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Saturday 23 January 2021

Home - Academic - Seven Lessons I Learned Making My Short Film: Pouria Pishvaei

24Frames: This week we read from Pouria Pishvaei, writer, director of photography and director of Tasouki, a mystery/thriller short film inspired by the events of the 2006 brutal massacre of civilians by terrorists in Iran. The 5 long takes of the film, made to seem as one continuous shot set on the road, tell the story of a vicious kidnapping.

 

 

 Seven Lessons I Learned Making Tasouki

By Pouria Pishvaei

 

 

 

What you’ll read below is my experience making the short film Tasouki, trying to recount to myself and share with you what was important to me and what impeded me in the most candid way possible.

Viva madness…Viva cinema.

 

1.Post-Production is the second making of your film. Take it seriously.

 

When shooting ends, we’re the most vulnerable people on earth. All of our energy has been drained and we want to see the film on screen as soon as possible. To me, the sound editing, color correction and CGI stages are of utmost importance— just like shooting itself, but here you have more time to enjoy creating and get perfect results. Don’t forget that at this point the sound, color and  CGI haven’t been created and these can incredibly elevate the original idea of your film. I suggest you rest well after the shoot and then get to making the movie once again in post.

 

2. Don’t put anyone in front of the camera easily, or else you’ll be cursing yourself so hard every time you see the film on screen!

 

When casting, you’ll get into a situation to settle on an actor thousands of times. There’s a time crunch, you’re excited to make your film, and everyone likes to get in front of the camera and act. Be meticulous when casting, they’re the first thing the audience sees on screen if they’re bad or even not the best, the rest of the film will be disregarded. Our casting for Tasouki had 3 units: main roles, supporting roles and extras who would play a major part in creating the atmosphere and mise-en-scene in crowded scenes. This process was hard and complicated since we had to pick 50 people out of 200 possible options between the ages of 3 to 70. After the final picks we had to have rehearsals for continuous shots. These rehearsals took hours before shooting each long take and we would prepare linear mise-en-scenes at first, then add emotions and then coordinate the actions and reactions with camera movements, to set the scene for a documentary-like style and getting closer to the atmosphere of the real Tasouki massacre.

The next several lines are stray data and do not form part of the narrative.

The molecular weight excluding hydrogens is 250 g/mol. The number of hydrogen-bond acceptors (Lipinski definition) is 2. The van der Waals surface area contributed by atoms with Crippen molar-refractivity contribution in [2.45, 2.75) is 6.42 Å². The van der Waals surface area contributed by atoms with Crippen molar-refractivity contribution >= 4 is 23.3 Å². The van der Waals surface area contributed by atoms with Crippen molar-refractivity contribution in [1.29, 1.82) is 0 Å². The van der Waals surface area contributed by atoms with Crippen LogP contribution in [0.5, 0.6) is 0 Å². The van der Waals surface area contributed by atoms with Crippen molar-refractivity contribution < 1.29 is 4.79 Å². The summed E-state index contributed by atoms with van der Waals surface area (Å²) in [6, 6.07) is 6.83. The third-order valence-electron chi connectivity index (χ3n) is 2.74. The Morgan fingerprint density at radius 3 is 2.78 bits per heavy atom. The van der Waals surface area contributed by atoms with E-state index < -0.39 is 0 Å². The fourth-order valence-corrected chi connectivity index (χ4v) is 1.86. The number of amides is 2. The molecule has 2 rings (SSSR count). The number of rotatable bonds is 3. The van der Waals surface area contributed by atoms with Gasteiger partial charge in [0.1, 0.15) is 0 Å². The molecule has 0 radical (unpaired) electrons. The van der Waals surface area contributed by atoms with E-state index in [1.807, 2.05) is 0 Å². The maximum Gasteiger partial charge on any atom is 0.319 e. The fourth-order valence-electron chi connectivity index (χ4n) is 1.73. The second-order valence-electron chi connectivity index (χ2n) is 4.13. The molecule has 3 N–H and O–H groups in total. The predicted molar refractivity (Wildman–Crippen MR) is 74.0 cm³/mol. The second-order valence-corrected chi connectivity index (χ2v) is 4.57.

3. Never put anyone behind the camera easily.

 

The person shooting your film is not a machine and is sprinkling every letter of the script and the unwrittens of your mind on the screen, so be careful in your choice. Pick the option stylistically closest to your project. Get to know them and try to spiritually and mentally connect with them. Don’t forget that film is fantasy and imagination, so it’s essential that your vision and your DoP’s are as identical as possible. Do your very best but if it’s not possible, don’t compromise. Replace them. You’re going to make your film only once.